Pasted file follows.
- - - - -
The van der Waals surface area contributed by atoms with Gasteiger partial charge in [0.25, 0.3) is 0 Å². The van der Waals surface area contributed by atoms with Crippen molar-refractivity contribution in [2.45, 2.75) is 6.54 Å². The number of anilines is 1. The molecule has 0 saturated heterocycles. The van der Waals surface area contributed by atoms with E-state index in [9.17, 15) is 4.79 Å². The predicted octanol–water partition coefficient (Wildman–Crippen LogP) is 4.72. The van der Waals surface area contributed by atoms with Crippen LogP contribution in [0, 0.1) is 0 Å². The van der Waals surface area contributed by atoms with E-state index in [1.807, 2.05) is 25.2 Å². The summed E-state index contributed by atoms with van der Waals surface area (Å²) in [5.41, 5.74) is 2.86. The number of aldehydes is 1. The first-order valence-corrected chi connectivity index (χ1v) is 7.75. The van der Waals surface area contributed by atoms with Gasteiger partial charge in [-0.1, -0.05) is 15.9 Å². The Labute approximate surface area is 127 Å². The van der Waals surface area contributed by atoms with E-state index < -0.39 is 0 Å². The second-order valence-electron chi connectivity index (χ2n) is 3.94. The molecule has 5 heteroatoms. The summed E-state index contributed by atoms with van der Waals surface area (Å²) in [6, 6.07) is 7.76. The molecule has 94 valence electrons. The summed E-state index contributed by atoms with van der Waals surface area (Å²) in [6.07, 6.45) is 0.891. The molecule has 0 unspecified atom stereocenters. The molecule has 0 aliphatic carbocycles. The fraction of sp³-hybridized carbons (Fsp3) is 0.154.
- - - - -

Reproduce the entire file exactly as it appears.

The van der Waals surface area contributed by atoms with Gasteiger partial charge in [0.25, 0.3) is 0 Å². The van der Waals surface area contributed by atoms with Crippen molar-refractivity contribution in [2.45, 2.75) is 6.54 Å². The number of anilines is 1. The molecule has 0 saturated heterocycles. The van der Waals surface area contributed by atoms with E-state index in [9.17, 15) is 4.79 Å². The predicted octanol–water partition coefficient (Wildman–Crippen LogP) is 4.72. The van der Waals surface area contributed by atoms with Crippen LogP contribution in [0, 0.1) is 0 Å². The van der Waals surface area contributed by atoms with E-state index in [1.807, 2.05) is 25.2 Å². The summed E-state index contributed by atoms with van der Waals surface area (Å²) in [5.41, 5.74) is 2.86. The number of aldehydes is 1. The first-order valence-corrected chi connectivity index (χ1v) is 7.75. The van der Waals surface area contributed by atoms with Gasteiger partial charge in [-0.1, -0.05) is 15.9 Å². The Labute approximate surface area is 127 Å². The van der Waals surface area contributed by atoms with E-state index < -0.39 is 0 Å². The second-order valence-electron chi connectivity index (χ2n) is 3.94. The molecule has 5 heteroatoms. The summed E-state index contributed by atoms with van der Waals surface area (Å²) in [6, 6.07) is 7.76. The molecule has 94 valence electrons. The summed E-state index contributed by atoms with van der Waals surface area (Å²) in [6.07, 6.45) is 0.891. The molecule has 0 unspecified atom stereocenters. The molecule has 0 aliphatic carbocycles. The fraction of sp³-hybridized carbons (Fsp3) is 0.154.